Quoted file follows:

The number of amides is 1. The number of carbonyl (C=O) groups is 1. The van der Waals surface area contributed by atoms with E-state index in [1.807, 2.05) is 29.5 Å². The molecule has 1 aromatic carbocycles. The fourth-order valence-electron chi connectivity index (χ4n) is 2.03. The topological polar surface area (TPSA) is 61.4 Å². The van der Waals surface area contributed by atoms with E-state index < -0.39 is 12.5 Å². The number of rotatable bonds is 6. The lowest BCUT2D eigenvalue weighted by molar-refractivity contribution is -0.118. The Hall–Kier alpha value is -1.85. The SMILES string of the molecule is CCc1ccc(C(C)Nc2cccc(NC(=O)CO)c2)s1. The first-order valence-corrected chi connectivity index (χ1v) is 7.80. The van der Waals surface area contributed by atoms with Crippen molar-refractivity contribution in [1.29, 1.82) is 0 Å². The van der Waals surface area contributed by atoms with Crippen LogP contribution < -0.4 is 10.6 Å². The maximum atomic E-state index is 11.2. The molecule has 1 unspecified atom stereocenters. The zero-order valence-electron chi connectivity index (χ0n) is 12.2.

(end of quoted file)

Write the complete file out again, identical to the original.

The number of amides is 1. The number of carbonyl (C=O) groups is 1. The van der Waals surface area contributed by atoms with E-state index in [1.807, 2.05) is 29.5 Å². The molecule has 1 aromatic carbocycles. The fourth-order valence-electron chi connectivity index (χ4n) is 2.03. The topological polar surface area (TPSA) is 61.4 Å². The van der Waals surface area contributed by atoms with E-state index < -0.39 is 12.5 Å². The number of rotatable bonds is 6. The lowest BCUT2D eigenvalue weighted by molar-refractivity contribution is -0.118. The Hall–Kier alpha value is -1.85. The SMILES string of the molecule is CCc1ccc(C(C)Nc2cccc(NC(=O)CO)c2)s1. The first-order valence-corrected chi connectivity index (χ1v) is 7.80. The van der Waals surface area contributed by atoms with Crippen molar-refractivity contribution in [1.29, 1.82) is 0 Å². The van der Waals surface area contributed by atoms with Crippen LogP contribution < -0.4 is 10.6 Å². The maximum atomic E-state index is 11.2. The molecule has 1 unspecified atom stereocenters. The zero-order valence-electron chi connectivity index (χ0n) is 12.2.